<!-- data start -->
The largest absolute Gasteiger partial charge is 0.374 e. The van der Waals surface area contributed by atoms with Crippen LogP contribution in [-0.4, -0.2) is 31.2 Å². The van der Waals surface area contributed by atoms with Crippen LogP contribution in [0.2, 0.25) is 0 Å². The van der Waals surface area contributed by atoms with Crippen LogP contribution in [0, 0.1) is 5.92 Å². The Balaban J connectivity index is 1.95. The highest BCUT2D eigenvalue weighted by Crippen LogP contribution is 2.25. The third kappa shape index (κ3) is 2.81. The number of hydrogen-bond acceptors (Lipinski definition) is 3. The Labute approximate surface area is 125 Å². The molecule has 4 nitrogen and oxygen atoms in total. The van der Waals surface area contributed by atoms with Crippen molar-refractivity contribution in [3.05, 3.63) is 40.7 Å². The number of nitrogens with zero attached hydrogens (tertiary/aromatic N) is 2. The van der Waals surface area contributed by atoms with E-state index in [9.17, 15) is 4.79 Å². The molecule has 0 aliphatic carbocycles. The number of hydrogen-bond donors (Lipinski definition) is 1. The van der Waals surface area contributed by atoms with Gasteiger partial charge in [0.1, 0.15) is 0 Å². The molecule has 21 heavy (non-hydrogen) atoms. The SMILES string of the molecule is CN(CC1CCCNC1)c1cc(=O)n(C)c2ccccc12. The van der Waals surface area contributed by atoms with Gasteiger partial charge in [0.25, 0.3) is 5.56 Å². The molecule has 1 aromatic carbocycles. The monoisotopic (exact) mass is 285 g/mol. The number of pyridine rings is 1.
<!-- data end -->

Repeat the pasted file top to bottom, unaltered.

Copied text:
The largest absolute Gasteiger partial charge is 0.374 e. The van der Waals surface area contributed by atoms with Crippen LogP contribution in [-0.4, -0.2) is 31.2 Å². The van der Waals surface area contributed by atoms with Crippen LogP contribution in [0.2, 0.25) is 0 Å². The van der Waals surface area contributed by atoms with Crippen LogP contribution in [0, 0.1) is 5.92 Å². The Balaban J connectivity index is 1.95. The highest BCUT2D eigenvalue weighted by Crippen LogP contribution is 2.25. The third kappa shape index (κ3) is 2.81. The number of hydrogen-bond acceptors (Lipinski definition) is 3. The Labute approximate surface area is 125 Å². The molecule has 4 nitrogen and oxygen atoms in total. The van der Waals surface area contributed by atoms with Crippen molar-refractivity contribution in [3.05, 3.63) is 40.7 Å². The number of nitrogens with zero attached hydrogens (tertiary/aromatic N) is 2. The van der Waals surface area contributed by atoms with E-state index in [9.17, 15) is 4.79 Å². The molecule has 0 aliphatic carbocycles. The number of hydrogen-bond donors (Lipinski definition) is 1. The van der Waals surface area contributed by atoms with Gasteiger partial charge in [0.1, 0.15) is 0 Å². The molecule has 21 heavy (non-hydrogen) atoms. The SMILES string of the molecule is CN(CC1CCCNC1)c1cc(=O)n(C)c2ccccc12. The van der Waals surface area contributed by atoms with Gasteiger partial charge in [0.25, 0.3) is 5.56 Å². The molecule has 1 aromatic carbocycles. The monoisotopic (exact) mass is 285 g/mol. The number of pyridine rings is 1.